I was a high school freshman and wouldn’t turn 16 until after the end of the school year. He was a senior and just a few months shy of 18. We met in and LDS seminary class. I remember when “Have lunch with me?” turned into “Where were you?” and I abandoned my girlfriends to spend my lunch period watching him and his friends play basketball.
I remember the parking lot of the bowling alley and how I cried in the front passenger seat of his car, hurt and humiliated, while his friend sat in the back seat. When he ran into the bowling alley to see if there was a free lane, I remember the way his friend’s voice sounded when he asked me, “Are you okay?” But I lied and said yes. I remember the way something in my brain shifted when that friend said, “I think you could do better.”
Continue reading “What Sexual Assault Looked Like in My LDS Youth”
TW: Infidelity, adultery
Continue reading “A Betrayed Woman is an Abused Woman”
JUNE: Do you know what it is like to not trust yourself? Everything is upside down and backwards and all you can do is float through your own life like a helpless spectator who forgot to take off her cheap 3-D glasses when the movie was over. If you do, you may have a past like mine. I was the wife of a serial adulterer.
TW: rape, disciplinary council
Continue reading “Female Sexual Trauma and the Problem of Patriarchal Religion”
READER POST: She is 15. Braces in her mouth, knees bruised from play, barely a year past puberty. She still resembles a girl. He is 19. Jaded by struggle, lined by dysfunction. He resembles a man. He sweet talks in her ear, leaves flowers and secret poems; she sneaks out to see him. He drives down a dark road. She is not prepared. This isn’t what she’s seen in movies. No violence. No screams. “I want to go home,” she quietly repeats, staring out at the darkness. She is frozen, rooted as firmly as the trees outside the car window. In a moment, she is changed. Her innocence scarred by someone she put her trust in. But the details of the dark road are not this story. I know because her story is mine.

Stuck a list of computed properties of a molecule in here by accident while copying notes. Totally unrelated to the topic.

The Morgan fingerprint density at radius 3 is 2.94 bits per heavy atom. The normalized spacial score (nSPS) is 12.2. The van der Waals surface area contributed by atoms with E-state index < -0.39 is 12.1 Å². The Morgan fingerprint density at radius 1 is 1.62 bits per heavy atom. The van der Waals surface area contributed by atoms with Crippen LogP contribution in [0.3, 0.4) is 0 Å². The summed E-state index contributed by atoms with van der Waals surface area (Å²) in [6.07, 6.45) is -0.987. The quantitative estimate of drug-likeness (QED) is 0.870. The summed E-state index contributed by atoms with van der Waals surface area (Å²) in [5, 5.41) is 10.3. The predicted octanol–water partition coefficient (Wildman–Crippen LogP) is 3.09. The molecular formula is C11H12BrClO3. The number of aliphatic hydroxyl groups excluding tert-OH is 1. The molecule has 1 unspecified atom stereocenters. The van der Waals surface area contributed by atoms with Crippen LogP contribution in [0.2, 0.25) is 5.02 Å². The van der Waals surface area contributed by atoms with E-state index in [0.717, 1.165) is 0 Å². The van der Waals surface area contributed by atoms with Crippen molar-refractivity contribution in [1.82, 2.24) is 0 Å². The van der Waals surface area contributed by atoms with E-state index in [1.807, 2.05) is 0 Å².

READER POST: In June of 1985, I had just graduated from nursing school and was working in a nursing home. I had become friendly with a coworker, a guy who flirted with all the girls, and I ended up at his apartment, alone, late one night. This is a difficult story to tell, and I’ll leave out many details, but the gist of it is, sex happened. In retrospect, I came to the realization, I’d been raped. I’d said, “No” and resisted. I didn’t want to have sex. I was 24 years old, a temple-endowed returned missionary for The Church of Jesus Christ of Latter-day Saints, and had planned on remaining a virgin until marriage. In my mind, I had to have been complicit, and I got what I deserved. Therefore, I reasoned a visit to the bishop of my single’s ward and a confession were in order.
Continue reading “Sexual Assault, Discipline, and Overcoming Church Sexism”
READER POST: I once served as the Ward Executive Secretary in my small-town, Texas ward. During this time my bishop openly groomed me for future leadership roles. “Someday when you’re a bishop or stake president…” As such, I was invited to participate in almost everything the bishopric did. While this boosted my ego at first, the more I saw of the inner machinery of administering the gospel, the less I wanted to ever have any part in the realm of church leadership. I saw many things that turned my stomach but just happened to follow the Handbook perfectly. This story is about just such a time: the time I saw a disciplinary council.
Continue reading “The Only Church Disciplinary Council I Ever Saw”
READER POST: Every year when she comes back from Arizona for the summer, my neighbor puts out an American flag. She grew up in Germany at the end of World War II, and her family had nothing when she was little.
“We tried to eat the grass, but Russian soldiers pointed their guns and told us to leave,” she said once, her blue eyes moving away from mine. I sat there, my neighbor’s hand in mine, while she cried. What does one say, when told that a little girl with one dress, a dead father, and no food, had guns pointed at her so she wouldn’t eat grass? I have a lot of words in my head, but I have no words for that. Still. I had a hand, and that hand held hers for as long as it was needed.
Continue reading “A Psalm of Women in Times of Sorrow”